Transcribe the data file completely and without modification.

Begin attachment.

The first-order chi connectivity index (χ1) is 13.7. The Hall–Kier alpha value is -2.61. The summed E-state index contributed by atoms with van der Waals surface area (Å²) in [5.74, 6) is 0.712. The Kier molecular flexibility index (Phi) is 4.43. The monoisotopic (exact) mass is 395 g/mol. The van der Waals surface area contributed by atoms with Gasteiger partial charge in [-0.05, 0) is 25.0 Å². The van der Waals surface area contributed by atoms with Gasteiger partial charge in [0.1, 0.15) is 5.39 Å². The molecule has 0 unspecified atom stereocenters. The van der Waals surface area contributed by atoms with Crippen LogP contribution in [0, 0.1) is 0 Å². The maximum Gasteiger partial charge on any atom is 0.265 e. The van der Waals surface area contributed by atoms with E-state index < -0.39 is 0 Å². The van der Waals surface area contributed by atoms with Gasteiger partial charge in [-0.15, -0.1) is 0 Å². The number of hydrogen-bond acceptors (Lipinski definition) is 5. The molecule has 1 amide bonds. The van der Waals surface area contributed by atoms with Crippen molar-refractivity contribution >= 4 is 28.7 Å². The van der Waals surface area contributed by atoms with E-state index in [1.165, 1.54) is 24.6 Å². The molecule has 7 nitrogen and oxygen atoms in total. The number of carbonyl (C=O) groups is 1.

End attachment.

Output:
The first-order chi connectivity index (χ1) is 13.7. The Hall–Kier alpha value is -2.61. The summed E-state index contributed by atoms with van der Waals surface area (Å²) in [5.74, 6) is 0.712. The Kier molecular flexibility index (Phi) is 4.43. The monoisotopic (exact) mass is 395 g/mol. The van der Waals surface area contributed by atoms with Gasteiger partial charge in [-0.05, 0) is 25.0 Å². The van der Waals surface area contributed by atoms with Gasteiger partial charge in [0.1, 0.15) is 5.39 Å². The molecule has 0 unspecified atom stereocenters. The van der Waals surface area contributed by atoms with Crippen LogP contribution in [0, 0.1) is 0 Å². The maximum Gasteiger partial charge on any atom is 0.265 e. The van der Waals surface area contributed by atoms with E-state index < -0.39 is 0 Å². The van der Waals surface area contributed by atoms with Gasteiger partial charge in [-0.15, -0.1) is 0 Å². The number of hydrogen-bond acceptors (Lipinski definition) is 5. The molecule has 1 amide bonds. The van der Waals surface area contributed by atoms with Crippen molar-refractivity contribution >= 4 is 28.7 Å². The van der Waals surface area contributed by atoms with E-state index in [1.165, 1.54) is 24.6 Å². The molecule has 7 nitrogen and oxygen atoms in total. The number of carbonyl (C=O) groups is 1.